Saturday. The day started well. I didn’t wake up until 7, Ariane made french toast for the kids, there was no need for me to go to the baker’s and I was glad to have a mini lie-in. After breakfast it was off to the recycling centre (not much stuff this week) and then to new shopping center in Böblingen to get some birthday presents and go to the supermarket. There was always a threat of cloud but for most of the morning the sun was out. I even toyed with the idea of having a cup of coffee on our terrace (it’s sheltered and faces south).
After lunch my younger daughter, Emma, went off to a party. My other daughter, Anna, wanted to deliver another birthday present to her friend in Grafenau – which is about 15km away. We decided we would go by bike. It was a lovely ride. We got lost a few times (I was navigating) but after 35km of mostly forest trails we were back home feeling pleased with ourselves. That’s about all there is to say about the actual bike ride. But while I was riding I was thinking about a trip I will be taking next weekend to my old stomping ground in the Allgäu. I’m really looking forward to it. I am going on a ski/fly weekend with Alan, a paragliding friend I have known for over 20 years. Our tolerant wives have given us both the weekend off so we can enjoy a guilt-free couple of days in the mountains.
Alan’s job is to book the accommodation. It shouldn’t be difficult because it is the weekend before the Easter holidays start and probably not too busy. We will probably end up in a small “Pension”, which is the German version of a Bed & Breakfast. True to form, these places are usually very clean, quite cosy and reasonably priced. I also like the Bavarian house style. They have relatively shallow-sloped roofs with a big overhang at the front and usually a balcony. The overhang makes sense – you then have a dry area around the house where you can stack firewood or put a bench to take your muddy boots off.
Usually the hostess (not being sexist here, but it is always a woman) will be friendly and efficient. Sometimes, though, they are a little bit more distant and suspicious of anyone who doesn’t come from their village. Lots of people have one or two guest rooms because it is tax efficient and the area is a favourite with tourists – and not because they are naturally guesthouse hosts. I used to live in a village called Schwangau, which is directly below Germany’s second-largest tourist destination: King Ludwig’s fairy-tale Castle Neuschwanstein. When my Dad came to visit me he would stay over the road from my flat in a small guest house. The hostess was courteous but not really friendly, and certainly not warm. The vacancy/no vacancy sign outside the place said “Fremdenzimmer”. Even though this is quite common, I always thought it strange. A “Fremde” is a stranger. So Fremdenzimmer is a stranger’s room. The more modern and friendly version is Gastzimmer, because Gast means guest. Anyway, back to my Dad’s guesthouse. He was usually the only guest and when he came down for breakfast the scary hostess would race upstairs and clean and hoover his room – clunking around in the room above as he had breakfast. It fits with the whole “Fremdenzimmer” attitude. “You can stay here, but we’d rather you made as little impact as possible. Goodbye”.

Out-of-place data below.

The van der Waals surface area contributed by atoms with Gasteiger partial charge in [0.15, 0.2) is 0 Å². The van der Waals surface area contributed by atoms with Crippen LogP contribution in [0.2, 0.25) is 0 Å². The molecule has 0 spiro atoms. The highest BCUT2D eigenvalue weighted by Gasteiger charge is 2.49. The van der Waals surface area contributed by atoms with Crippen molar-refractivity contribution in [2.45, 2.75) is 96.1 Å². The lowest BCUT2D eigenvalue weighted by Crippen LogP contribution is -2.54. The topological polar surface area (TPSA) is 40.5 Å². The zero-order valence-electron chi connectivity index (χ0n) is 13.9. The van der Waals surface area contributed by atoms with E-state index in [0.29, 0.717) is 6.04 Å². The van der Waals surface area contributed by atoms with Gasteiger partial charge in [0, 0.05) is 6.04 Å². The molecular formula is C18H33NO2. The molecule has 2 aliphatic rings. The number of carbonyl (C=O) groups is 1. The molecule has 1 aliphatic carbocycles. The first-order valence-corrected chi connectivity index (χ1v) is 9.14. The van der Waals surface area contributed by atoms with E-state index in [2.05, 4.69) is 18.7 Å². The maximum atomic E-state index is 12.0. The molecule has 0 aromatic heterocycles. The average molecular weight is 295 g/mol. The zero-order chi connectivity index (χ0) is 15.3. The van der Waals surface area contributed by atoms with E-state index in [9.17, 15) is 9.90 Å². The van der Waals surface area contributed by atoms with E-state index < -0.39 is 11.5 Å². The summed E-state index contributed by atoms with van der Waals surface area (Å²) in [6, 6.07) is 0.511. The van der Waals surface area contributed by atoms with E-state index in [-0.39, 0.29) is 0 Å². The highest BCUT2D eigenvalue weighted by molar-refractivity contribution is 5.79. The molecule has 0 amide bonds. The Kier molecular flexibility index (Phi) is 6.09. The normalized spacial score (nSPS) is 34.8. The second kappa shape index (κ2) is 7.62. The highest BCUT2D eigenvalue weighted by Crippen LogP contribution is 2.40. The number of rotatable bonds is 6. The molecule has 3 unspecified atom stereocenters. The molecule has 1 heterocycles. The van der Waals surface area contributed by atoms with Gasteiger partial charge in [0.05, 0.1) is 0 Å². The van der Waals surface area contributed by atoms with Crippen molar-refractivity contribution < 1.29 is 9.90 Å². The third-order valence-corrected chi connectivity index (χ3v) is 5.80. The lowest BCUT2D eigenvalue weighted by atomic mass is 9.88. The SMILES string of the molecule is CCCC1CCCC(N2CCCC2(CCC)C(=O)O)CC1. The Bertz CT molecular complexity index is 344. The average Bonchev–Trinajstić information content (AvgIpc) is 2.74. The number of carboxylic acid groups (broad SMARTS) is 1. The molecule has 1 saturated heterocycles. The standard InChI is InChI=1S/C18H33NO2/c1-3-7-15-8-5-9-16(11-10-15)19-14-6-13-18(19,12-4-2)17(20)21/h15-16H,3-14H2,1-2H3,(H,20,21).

Wherever we end up, I am sure we will have a great time. The main bar in the village has it’s own brewery, usually with live music on a Saturday night and by about 10pm everyone is your friend anyway. Can’t wait.